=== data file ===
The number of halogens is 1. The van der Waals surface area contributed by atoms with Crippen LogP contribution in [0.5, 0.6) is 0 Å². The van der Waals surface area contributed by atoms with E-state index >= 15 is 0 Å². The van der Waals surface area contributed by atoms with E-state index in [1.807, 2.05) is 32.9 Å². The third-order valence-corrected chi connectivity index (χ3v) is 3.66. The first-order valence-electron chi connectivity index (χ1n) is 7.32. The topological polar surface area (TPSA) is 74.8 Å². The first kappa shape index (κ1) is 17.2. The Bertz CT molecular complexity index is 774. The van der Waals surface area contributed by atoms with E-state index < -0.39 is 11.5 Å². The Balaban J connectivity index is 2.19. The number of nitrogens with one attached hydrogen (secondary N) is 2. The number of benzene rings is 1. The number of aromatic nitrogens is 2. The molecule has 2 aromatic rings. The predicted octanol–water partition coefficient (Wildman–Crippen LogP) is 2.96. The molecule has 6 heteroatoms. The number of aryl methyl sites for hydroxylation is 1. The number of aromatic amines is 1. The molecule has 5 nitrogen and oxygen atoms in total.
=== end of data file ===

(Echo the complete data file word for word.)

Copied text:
The number of halogens is 1. The van der Waals surface area contributed by atoms with Crippen LogP contribution in [0.5, 0.6) is 0 Å². The van der Waals surface area contributed by atoms with E-state index >= 15 is 0 Å². The van der Waals surface area contributed by atoms with E-state index in [1.807, 2.05) is 32.9 Å². The third-order valence-corrected chi connectivity index (χ3v) is 3.66. The first-order valence-electron chi connectivity index (χ1n) is 7.32. The topological polar surface area (TPSA) is 74.8 Å². The first kappa shape index (κ1) is 17.2. The Bertz CT molecular complexity index is 774. The van der Waals surface area contributed by atoms with E-state index < -0.39 is 11.5 Å². The Balaban J connectivity index is 2.19. The number of nitrogens with one attached hydrogen (secondary N) is 2. The number of benzene rings is 1. The number of aromatic nitrogens is 2. The molecule has 2 aromatic rings. The predicted octanol–water partition coefficient (Wildman–Crippen LogP) is 2.96. The molecule has 6 heteroatoms. The number of aryl methyl sites for hydroxylation is 1. The number of aromatic amines is 1. The molecule has 5 nitrogen and oxygen atoms in total.